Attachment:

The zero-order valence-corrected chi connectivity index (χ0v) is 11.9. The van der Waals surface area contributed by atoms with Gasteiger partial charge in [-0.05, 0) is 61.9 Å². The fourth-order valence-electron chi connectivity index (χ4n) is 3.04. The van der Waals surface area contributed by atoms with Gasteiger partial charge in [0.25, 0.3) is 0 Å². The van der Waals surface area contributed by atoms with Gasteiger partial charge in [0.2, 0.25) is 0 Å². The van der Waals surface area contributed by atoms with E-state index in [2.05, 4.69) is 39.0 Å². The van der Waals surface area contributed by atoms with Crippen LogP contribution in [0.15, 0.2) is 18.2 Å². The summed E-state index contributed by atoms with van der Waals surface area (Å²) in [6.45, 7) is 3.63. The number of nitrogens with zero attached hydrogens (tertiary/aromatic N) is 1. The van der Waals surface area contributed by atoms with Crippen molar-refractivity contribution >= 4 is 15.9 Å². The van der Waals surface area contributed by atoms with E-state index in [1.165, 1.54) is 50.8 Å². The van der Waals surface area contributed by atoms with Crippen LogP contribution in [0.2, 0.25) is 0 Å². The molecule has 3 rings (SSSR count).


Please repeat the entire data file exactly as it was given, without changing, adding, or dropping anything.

The zero-order valence-corrected chi connectivity index (χ0v) is 11.9. The van der Waals surface area contributed by atoms with Gasteiger partial charge in [-0.05, 0) is 61.9 Å². The fourth-order valence-electron chi connectivity index (χ4n) is 3.04. The van der Waals surface area contributed by atoms with Gasteiger partial charge in [0.25, 0.3) is 0 Å². The van der Waals surface area contributed by atoms with Gasteiger partial charge in [0.2, 0.25) is 0 Å². The van der Waals surface area contributed by atoms with E-state index in [2.05, 4.69) is 39.0 Å². The van der Waals surface area contributed by atoms with Crippen LogP contribution in [0.15, 0.2) is 18.2 Å². The summed E-state index contributed by atoms with van der Waals surface area (Å²) in [6.45, 7) is 3.63. The number of nitrogens with zero attached hydrogens (tertiary/aromatic N) is 1. The van der Waals surface area contributed by atoms with Crippen molar-refractivity contribution >= 4 is 15.9 Å². The van der Waals surface area contributed by atoms with E-state index in [1.165, 1.54) is 50.8 Å². The van der Waals surface area contributed by atoms with Crippen LogP contribution in [0.2, 0.25) is 0 Å². The molecule has 3 rings (SSSR count).